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Shiba Knee Surgery
  • KeydapupKeydapup
    Posts: 5
    Ever since we got our puppy she has had a limp. We took Keyda to the vet and they told us her knee was swollen. The problem is when you touch the knee and hip she does not whine or act annoyed at all. She runs on it and never wimpers, but after a while she does not put weight on it. The vet told us she needs surgery, and gave us very hard pain medicine even though she does act like she is in pain.

    After looking up recommendations online we noticed a lot of shiba owners passionately suggesting not to go through with the surgery due to future problems. We found information on different supplements to give her for the swelling and they said it should fix itself since she is so young. We rescued her from a family who seemed to neglect her. They told us they had stepped on the leg and not to worry about it, now i belive rhey did not want to fix it and just sold her.

    What do you guys suggest???
  • INU RYUUINU RYUU
    Posts: 1405
    What was the diagnosis? Hard to comment without knowing what type of surgery was recommended.
    犬竜
  • KeydapupKeydapup
    Posts: 5
    The diagnosis was a swollen joint and a misplaced knee cap.
  • notoriousscratnotoriousscrat
    Posts: 1686
    So are we talking surgery for luxating patella here? Because, if so, I would do it as soon as your vet thinks it's a good idea. Time without that surgery causes arthritis later in life. The longer you wait, the more arthritis you see. In the meantime, try and keep her from taking too many sharp turns, etc, as that can aggravate it.

    If your vet is already recommending surgery and she's still a puppy, then there's no way the knee cap will fix itself. True luxating patella (where the knee cap actually slips out, not where it's "loose" and wobbles in the socket a bit while they're still a puppy) never fixes itself.

    Here are some other threads on luxating patella and the surgery:
    http://www.shibainuforum.org/forum/discussion/3096
    http://www.shibainuforum.org/forum/discussion/3401
    http://www.shibainuforum.org/forum/discussion/5798
    http://www.shibainuforum.org/forum/discussion/6999
    http://www.shibainuforum.org/forum/discussion/7161
    http://www.shibainuforum.org/forum/discussion/7185
  • lindsaytlindsayt
    Posts: 4567
    I would take your Vet advice (a second opinion with another Vet is always a good idea).
    "Common sense isn't so common"
    photo c5d87957-61b6-48af-a440-4187cbfc861b_zps88ccdf88.jpg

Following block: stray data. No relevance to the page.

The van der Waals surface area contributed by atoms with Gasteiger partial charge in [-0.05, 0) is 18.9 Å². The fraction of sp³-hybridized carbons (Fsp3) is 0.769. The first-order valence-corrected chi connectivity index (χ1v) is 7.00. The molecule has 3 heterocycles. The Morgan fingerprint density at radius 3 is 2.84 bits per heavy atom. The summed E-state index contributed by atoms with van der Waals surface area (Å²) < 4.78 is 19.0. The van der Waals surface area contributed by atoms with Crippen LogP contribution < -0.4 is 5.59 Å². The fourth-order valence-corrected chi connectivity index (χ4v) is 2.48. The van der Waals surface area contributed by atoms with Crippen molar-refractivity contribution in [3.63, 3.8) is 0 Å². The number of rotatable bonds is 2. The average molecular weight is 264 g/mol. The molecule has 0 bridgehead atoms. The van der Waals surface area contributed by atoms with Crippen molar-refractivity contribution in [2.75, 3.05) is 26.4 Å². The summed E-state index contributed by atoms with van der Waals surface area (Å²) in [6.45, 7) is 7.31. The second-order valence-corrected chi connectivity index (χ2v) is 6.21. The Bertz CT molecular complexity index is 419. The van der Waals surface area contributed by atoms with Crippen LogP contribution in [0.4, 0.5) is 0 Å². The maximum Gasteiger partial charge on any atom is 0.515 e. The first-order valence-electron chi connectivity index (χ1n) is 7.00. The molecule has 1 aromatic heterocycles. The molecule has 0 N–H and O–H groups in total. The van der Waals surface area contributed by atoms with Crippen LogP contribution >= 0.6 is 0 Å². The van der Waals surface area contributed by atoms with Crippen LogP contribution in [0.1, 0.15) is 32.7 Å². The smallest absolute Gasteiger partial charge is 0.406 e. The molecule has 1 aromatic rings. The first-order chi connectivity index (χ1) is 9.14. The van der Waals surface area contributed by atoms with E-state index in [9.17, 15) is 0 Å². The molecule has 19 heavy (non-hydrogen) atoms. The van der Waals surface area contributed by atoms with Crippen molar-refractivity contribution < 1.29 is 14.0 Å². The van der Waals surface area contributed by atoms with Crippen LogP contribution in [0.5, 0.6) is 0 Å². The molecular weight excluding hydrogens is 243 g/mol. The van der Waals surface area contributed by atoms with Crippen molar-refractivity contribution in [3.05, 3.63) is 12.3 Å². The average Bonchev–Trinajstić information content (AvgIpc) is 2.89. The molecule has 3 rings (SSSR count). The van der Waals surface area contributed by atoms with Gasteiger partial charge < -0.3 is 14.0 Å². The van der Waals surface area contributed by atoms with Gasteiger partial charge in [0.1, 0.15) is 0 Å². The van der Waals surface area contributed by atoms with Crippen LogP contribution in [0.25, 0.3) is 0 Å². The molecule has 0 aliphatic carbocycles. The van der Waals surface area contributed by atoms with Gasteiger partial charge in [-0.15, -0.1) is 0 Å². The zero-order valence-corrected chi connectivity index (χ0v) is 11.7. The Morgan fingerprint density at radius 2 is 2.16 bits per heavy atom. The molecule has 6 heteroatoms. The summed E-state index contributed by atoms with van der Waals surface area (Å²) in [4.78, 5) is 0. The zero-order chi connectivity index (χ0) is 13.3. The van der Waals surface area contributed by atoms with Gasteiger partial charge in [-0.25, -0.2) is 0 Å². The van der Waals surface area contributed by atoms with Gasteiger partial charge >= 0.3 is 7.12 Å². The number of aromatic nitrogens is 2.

• shibamistressshibamistress
    Posts: 4648
    If it's luxating patella (check the links above) you're going to have to do the surgery sooner or later or you'll have worse problems--a torn anterior cruciate ligament or a torn medial cruciate ligament caused by the stress on the ligament from the knee slipping back and forth. Then you simply have a more expensive surgery with an even longer recovery time.

    Been there, done that. I'm NOT doing the surgery on one of my Shibas (mill dog) because we already did it on one leg, and because she has too many other serious health issues to justify yet another several thousand dollar surgery. I am quite aware, though, that this means she will likely be euthanized early that normal because of the leg. (Her medial cruciate has already gone out). We're only not doing it because I don't expect that she will live a normal life span anyway given her other issues (epilepsy, kidney and liver problems, etc).

    But otherwise? I'd do it. (you can get away with not doing the surgery for a cruciate tear sometimes, but not if it is is coupled with lp).

    Get another vet opinion.
    Post edited by shibamistress at 2013-05-16 13:32:38
  • KeydapupKeydapup
    Posts: 5
    Wow! thank you everyone :) this is very helpful. Much Appreciated!
  • CaliaCalia
    Posts: 3594
    When it comes to surgeries, young pups have a way better recover rate than older dogs. Often, pups will recover fully and not show any lasting side effects of the surgery. the older the dog. the greater the chances that there would be surgical side effects such as loss of mobility and still a potential for arthritis. Getting a second opinion could resolve any fears you may have, but if surgery winds up being a must, better to get it done sooner than later.
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